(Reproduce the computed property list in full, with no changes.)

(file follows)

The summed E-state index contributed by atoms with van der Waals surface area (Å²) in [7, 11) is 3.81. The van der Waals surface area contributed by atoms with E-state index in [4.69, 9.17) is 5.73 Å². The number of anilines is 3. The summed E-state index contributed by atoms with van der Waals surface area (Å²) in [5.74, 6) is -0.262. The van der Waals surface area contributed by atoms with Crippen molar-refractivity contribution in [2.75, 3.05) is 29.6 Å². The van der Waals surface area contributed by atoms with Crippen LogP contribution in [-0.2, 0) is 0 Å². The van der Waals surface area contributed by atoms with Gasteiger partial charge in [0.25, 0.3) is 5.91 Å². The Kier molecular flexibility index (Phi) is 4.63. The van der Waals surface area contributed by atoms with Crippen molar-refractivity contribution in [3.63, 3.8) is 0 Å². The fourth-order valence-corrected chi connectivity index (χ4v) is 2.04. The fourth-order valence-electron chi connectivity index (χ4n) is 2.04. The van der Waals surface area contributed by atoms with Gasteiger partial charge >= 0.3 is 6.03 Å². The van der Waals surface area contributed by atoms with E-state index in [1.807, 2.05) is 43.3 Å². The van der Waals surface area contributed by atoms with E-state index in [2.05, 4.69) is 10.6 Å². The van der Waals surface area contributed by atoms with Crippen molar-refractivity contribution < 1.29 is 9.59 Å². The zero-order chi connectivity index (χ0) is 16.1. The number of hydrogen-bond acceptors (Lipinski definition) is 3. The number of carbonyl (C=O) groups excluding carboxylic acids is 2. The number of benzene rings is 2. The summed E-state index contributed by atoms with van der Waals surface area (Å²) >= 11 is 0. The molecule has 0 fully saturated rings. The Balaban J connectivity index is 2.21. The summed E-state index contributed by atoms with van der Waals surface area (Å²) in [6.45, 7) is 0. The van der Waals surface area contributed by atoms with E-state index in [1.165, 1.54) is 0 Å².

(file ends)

The summed E-state index contributed by atoms with van der Waals surface area (Å²) in [7, 11) is 3.81. The van der Waals surface area contributed by atoms with E-state index in [4.69, 9.17) is 5.73 Å². The number of anilines is 3. The summed E-state index contributed by atoms with van der Waals surface area (Å²) in [5.74, 6) is -0.262. The van der Waals surface area contributed by atoms with Crippen molar-refractivity contribution in [2.75, 3.05) is 29.6 Å². The van der Waals surface area contributed by atoms with Crippen LogP contribution in [-0.2, 0) is 0 Å². The van der Waals surface area contributed by atoms with Gasteiger partial charge in [0.25, 0.3) is 5.91 Å². The Kier molecular flexibility index (Phi) is 4.63. The van der Waals surface area contributed by atoms with Crippen molar-refractivity contribution in [3.63, 3.8) is 0 Å². The fourth-order valence-corrected chi connectivity index (χ4v) is 2.04. The fourth-order valence-electron chi connectivity index (χ4n) is 2.04. The van der Waals surface area contributed by atoms with Gasteiger partial charge >= 0.3 is 6.03 Å². The van der Waals surface area contributed by atoms with E-state index in [1.807, 2.05) is 43.3 Å². The van der Waals surface area contributed by atoms with E-state index in [2.05, 4.69) is 10.6 Å². The van der Waals surface area contributed by atoms with Crippen molar-refractivity contribution < 1.29 is 9.59 Å². The zero-order chi connectivity index (χ0) is 16.1. The number of hydrogen-bond acceptors (Lipinski definition) is 3. The number of carbonyl (C=O) groups excluding carboxylic acids is 2. The number of benzene rings is 2. The summed E-state index contributed by atoms with van der Waals surface area (Å²) >= 11 is 0. The molecule has 0 fully saturated rings. The Balaban J connectivity index is 2.21. The summed E-state index contributed by atoms with van der Waals surface area (Å²) in [6.45, 7) is 0. The van der Waals surface area contributed by atoms with E-state index in [1.165, 1.54) is 0 Å².